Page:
Maybe with the internet and browsers as a given people just relied on flash games more and more until good old minesweeper seemed obsolete. Though something was lost with it’s departure, that sense of complementary service and feeling of buying into an exciting new world with the tech you were using. Cue the rise of the chrome dino.

-W

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For Those In the Know

You’re having a conversation. Someone says something which you know is factually incorrect. What do you do?

long necked turtle

Eastern Long-Necked Turtle. image taken from flickr.com

A couple of days ago, for instance, I was taking a walk with a few people, taking in the health benefits of sunburn and sweat collection. We chanced upon some long-necked turtles in an artificial, desperately-trying-to-look-natural lake and, naturally, started discussing them. One of our group identified them as terrapins. For those who didn’t know, I live in Australia, which would make this quite an extraordinary find. Doing my duty as a Biology graduate, I pointed out their long necks, the fact that they were larger, the fact that they were swimming more slowly, and, of course, the fact that we were a little far away from their home by mere tens of thousands of kilometres.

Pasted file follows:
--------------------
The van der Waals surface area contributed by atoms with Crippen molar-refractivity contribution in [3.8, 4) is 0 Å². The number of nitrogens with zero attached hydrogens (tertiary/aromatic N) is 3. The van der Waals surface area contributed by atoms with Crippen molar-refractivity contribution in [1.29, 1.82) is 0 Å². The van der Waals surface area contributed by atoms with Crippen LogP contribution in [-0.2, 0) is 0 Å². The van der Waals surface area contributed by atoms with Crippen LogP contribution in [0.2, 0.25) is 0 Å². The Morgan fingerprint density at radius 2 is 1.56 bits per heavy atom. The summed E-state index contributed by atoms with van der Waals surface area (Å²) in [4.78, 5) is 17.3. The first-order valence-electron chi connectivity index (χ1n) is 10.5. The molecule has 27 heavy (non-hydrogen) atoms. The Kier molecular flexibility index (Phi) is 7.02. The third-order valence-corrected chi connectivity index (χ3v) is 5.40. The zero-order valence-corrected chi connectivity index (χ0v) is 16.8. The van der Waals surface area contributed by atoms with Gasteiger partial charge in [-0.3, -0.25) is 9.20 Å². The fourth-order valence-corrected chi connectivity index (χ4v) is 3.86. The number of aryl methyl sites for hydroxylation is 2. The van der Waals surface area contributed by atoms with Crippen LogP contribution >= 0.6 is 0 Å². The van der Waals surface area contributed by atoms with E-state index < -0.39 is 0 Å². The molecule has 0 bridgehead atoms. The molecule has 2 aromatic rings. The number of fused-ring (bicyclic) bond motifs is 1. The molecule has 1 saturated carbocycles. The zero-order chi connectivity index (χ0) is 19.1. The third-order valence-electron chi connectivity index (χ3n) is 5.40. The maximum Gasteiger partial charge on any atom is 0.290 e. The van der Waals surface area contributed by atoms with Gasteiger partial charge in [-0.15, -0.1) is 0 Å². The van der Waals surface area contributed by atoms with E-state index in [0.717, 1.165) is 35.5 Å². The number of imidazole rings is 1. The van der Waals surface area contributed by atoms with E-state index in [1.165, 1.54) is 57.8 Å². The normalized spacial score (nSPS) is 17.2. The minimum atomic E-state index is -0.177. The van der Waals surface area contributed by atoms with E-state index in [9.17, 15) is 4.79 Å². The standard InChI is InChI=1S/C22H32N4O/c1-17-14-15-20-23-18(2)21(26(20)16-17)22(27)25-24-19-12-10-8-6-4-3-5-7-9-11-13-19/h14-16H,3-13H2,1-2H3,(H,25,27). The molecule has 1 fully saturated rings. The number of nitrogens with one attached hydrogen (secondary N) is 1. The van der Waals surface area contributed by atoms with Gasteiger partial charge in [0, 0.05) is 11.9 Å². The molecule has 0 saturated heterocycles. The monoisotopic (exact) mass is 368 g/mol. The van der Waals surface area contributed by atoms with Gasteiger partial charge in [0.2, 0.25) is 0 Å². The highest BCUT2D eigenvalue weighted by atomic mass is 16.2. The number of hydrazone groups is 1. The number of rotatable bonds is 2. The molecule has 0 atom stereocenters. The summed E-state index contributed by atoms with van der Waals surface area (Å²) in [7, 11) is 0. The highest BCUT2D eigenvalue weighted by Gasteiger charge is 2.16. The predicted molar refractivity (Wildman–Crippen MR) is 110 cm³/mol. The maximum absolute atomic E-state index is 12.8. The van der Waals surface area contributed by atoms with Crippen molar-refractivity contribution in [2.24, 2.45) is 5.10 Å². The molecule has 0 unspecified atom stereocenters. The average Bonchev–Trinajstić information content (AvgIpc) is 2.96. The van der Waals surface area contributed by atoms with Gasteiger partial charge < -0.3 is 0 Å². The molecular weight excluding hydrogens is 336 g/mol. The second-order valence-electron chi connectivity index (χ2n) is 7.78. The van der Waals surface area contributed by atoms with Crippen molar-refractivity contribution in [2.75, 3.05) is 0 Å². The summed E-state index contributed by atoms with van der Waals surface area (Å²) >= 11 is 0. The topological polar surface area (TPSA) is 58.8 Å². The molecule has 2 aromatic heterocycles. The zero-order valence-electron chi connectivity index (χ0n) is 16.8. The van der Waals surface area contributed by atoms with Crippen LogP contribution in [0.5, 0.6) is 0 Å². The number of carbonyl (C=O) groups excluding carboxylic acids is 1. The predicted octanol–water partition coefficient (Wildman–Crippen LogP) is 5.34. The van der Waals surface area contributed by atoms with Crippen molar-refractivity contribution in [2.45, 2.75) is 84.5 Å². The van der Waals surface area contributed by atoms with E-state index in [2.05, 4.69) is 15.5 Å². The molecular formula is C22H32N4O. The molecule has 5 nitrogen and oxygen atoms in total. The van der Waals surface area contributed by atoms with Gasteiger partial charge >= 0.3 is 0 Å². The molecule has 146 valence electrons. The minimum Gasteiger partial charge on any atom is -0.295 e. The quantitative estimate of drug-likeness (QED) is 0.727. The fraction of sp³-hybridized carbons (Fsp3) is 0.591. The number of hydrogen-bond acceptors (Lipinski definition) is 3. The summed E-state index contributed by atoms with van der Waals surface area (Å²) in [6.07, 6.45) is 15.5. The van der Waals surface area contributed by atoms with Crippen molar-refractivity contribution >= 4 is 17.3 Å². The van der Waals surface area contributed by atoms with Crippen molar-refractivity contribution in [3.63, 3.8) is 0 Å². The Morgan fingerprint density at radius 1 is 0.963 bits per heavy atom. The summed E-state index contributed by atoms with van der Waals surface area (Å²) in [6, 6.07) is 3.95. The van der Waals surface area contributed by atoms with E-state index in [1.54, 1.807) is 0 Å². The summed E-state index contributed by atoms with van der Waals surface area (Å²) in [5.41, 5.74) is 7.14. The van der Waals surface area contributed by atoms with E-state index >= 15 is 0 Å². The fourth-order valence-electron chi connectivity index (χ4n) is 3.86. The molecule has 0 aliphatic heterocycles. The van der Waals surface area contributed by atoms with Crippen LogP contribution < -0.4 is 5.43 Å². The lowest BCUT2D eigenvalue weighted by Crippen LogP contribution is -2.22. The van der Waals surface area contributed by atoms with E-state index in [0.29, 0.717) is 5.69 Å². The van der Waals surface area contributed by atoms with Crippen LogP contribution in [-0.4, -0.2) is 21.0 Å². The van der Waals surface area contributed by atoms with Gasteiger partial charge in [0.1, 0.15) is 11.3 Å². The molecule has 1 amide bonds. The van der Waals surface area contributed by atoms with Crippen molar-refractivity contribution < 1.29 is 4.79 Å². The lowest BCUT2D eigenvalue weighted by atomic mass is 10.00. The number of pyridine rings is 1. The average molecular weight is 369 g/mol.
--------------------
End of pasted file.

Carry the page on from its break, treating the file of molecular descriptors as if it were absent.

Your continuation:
terrapin

Terrapin. image taken from ct.gov

“No, I’m pretty sure they’re terrapins.”

What does one do at this point? I’ll tell you what I did. As a trained non-jerk, I sat there silently, as I had taught myself to do many years before, listening to him talk knowledgeably about terrapins, how they sat at the bottom of the lake with their mouths open waiting for fish, whilst I slowly imploded. Physicists are currently perplexed as to how black holes, like the one I’ve become, can have the sentient thought required to write blogs. I, however, am still wondering how someone can manage to incorporate three different species of turtle into one painfully stupid explanation. As an animal lover, my dad’s explanation later that this guy had most likely never seen turtles outside the dinner table and probably thought they were all the same did not help.

alligator snapping turtle

Alligator Snapping Turtle. image taken from wikipedia.org